For property taxes, CACM v2.0 uses a set of state-specific factors that are applied to general and administrative (G&A) costs, which are calculated as an operating expense. G&A costs include property tax. The factors are designed to reflect the difference in property tax rates across the states, based on information obtained from Duff & Phelps, LLC, a large national company that handles property tax assessments for telecommunications carriers. The state-specific factors are applied against the G&A costs, which are calculated as an operating expense. Parties who have signed the Third Supplemental Protective Order may view the state-specific factors by accessing the model, selecting the “Posted Data Sets” option, and visiting the “Ptax V3” table in the “Inputs Collection.” To see how CACM applies the state-specific property tax factors, these parties may select the “Posted Data Sets” option and visit the “Telco Opex” tab of the “OpexV4” table in the “Inputs Collection.”

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Policymaking in a Time of Technology Transitions

by Zachary Katz, Chief of Staff
February 22, 2013 - 10:40 AM

As of last summer, more than 55% of U.S. wireless consumers had smartphones, up from 16% in 2009. The iPad launched less than three years ago; today, more than one third of consumers have a tablet or e-reader. And half of all adults under 35 now live in households without wireline phone service. The ways we share and exchange information are changing fast, driving tremendous benefits for consumers and businesses throughout the country.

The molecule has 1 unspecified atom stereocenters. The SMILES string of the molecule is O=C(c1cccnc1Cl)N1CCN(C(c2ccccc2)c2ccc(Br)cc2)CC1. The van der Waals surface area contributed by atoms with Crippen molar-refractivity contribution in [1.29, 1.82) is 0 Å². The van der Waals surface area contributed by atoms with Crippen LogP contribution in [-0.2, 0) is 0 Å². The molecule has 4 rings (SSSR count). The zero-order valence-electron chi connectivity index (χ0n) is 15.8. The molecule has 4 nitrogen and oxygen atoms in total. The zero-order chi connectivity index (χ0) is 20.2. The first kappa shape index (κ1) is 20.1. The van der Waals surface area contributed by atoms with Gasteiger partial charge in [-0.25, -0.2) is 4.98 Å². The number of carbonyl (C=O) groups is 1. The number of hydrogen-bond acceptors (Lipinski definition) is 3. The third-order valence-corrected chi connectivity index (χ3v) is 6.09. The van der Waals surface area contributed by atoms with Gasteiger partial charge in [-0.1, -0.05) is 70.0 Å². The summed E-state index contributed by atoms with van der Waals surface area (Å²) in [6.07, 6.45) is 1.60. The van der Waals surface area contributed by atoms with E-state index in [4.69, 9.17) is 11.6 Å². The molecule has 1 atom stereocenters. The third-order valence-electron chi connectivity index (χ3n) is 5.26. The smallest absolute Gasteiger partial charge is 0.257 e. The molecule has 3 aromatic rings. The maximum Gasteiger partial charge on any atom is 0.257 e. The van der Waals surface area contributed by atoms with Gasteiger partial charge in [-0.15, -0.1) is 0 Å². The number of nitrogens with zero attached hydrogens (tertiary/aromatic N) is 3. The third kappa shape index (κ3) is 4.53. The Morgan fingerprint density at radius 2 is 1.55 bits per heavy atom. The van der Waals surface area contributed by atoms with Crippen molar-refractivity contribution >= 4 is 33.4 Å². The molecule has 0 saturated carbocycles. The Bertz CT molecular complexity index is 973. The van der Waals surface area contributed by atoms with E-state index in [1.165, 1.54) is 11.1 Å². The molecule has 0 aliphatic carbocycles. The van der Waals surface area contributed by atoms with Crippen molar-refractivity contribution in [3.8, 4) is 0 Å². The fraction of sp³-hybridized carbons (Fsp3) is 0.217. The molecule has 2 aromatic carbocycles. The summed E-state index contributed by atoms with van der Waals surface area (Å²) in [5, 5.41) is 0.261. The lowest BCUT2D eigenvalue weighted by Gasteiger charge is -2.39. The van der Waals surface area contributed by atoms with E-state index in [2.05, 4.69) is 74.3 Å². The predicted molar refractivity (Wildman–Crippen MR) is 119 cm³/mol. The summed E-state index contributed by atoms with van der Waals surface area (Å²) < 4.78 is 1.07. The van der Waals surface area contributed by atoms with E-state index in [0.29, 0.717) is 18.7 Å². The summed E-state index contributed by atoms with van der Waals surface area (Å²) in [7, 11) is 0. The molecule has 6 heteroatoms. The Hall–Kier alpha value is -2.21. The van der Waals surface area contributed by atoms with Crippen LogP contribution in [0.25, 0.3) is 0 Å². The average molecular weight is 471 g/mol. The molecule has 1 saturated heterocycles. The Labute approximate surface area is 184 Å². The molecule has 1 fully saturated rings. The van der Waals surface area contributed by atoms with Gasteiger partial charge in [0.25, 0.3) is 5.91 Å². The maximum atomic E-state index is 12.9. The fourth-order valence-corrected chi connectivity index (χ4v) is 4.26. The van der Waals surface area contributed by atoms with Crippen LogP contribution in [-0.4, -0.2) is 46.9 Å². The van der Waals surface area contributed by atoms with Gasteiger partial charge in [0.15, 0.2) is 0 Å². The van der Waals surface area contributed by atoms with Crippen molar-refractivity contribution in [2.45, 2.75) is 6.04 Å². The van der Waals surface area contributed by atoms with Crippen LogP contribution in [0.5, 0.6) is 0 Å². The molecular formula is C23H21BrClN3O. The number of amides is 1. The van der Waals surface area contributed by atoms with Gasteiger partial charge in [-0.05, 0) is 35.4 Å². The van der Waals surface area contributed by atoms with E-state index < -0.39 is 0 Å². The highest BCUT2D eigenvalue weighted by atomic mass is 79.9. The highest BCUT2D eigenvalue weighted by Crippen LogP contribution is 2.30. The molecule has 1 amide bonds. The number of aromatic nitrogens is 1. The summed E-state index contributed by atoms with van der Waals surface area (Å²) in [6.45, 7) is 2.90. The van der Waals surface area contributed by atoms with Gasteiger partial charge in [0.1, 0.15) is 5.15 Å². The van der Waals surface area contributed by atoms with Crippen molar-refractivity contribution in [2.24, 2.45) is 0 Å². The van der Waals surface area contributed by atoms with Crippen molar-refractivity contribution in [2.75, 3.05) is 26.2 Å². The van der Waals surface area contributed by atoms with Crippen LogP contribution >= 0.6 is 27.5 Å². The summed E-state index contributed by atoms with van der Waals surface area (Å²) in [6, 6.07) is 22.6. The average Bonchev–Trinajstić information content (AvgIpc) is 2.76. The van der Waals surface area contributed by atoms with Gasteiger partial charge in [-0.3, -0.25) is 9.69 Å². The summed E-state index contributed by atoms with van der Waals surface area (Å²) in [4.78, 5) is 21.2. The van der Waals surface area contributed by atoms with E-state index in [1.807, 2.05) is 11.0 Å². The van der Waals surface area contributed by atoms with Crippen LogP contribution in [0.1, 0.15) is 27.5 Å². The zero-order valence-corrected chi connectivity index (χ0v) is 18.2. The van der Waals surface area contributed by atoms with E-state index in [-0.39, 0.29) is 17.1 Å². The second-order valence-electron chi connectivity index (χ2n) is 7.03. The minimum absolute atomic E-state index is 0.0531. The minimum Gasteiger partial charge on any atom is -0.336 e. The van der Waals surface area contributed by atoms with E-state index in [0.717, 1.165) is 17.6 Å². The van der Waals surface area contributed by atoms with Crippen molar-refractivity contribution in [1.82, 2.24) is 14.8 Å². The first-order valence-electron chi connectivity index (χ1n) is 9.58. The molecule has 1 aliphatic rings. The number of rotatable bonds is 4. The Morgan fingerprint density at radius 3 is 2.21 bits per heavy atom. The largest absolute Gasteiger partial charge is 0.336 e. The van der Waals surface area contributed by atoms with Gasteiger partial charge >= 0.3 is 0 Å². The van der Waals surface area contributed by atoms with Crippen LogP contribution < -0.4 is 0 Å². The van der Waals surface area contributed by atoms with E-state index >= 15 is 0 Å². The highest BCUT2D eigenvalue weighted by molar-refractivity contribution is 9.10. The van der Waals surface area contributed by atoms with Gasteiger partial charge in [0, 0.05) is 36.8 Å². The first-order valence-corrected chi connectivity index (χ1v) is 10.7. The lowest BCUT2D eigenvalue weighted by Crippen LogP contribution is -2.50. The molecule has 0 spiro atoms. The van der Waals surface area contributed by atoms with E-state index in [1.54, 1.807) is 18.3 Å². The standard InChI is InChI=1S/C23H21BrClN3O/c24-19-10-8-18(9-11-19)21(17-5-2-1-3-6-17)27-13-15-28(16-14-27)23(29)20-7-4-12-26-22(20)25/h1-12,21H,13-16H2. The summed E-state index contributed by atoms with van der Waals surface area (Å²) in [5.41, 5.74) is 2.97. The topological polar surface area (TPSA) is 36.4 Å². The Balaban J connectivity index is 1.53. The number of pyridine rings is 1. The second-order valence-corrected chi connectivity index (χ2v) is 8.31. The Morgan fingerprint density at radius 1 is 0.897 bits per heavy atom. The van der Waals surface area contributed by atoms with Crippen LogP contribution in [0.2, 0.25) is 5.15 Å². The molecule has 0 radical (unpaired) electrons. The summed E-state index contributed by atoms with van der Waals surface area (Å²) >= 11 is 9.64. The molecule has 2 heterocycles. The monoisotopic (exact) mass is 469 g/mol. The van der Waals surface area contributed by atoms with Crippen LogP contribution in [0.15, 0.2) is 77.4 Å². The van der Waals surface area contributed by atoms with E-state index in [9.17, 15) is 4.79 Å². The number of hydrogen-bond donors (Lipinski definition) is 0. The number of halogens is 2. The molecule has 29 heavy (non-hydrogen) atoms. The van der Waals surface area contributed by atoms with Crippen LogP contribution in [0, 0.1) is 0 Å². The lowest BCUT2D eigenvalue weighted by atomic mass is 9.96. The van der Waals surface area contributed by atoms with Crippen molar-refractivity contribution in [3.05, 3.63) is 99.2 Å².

At the FCC, we're working to make sure our policies keep pace with this rapidly evolving communications landscape. Faced with major technology transitions -- from narrowband to broadband; from time-division multiplexing (TDM) to Internet Protocol (IP); from copper to fiber; from only wireline services to greater use of wireless -- we're focused on accelerating these trends and carrying out Congress's directives to serve the public interest in this dynamic, innovative sector. Over the past few years the FCC has made significant progress toward those goals, including developing the country’s first National Broadband Plan, overhauling the Universal Service Fund from voice to broadband, transforming the intercarrier compensation system, and unleashing more spectrum for wireless broadband. But as technology transitions continue, much work remains, which is why Chairman Genachowski created the FCC’s Technology Transitions Policy Task Force in December.

Last week I spoke at the University of Colorado's Silicon Flatirons Center about the FCC in a time of technology transitions. I emphasized that technological transitions do not change the values Congress codified in the Communications Act, and that the FCC remains committed to advancing a set of core principles rooted in those values.

What are those principles? For the Tech Transitions Task Force, the following are key:

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FCC Reaches Out to Local Seniors Committed to Lifelong Learning

by Diana Coho, Consumer Affairs and Outreach Specialist
February 21, 2013 - 08:33 AM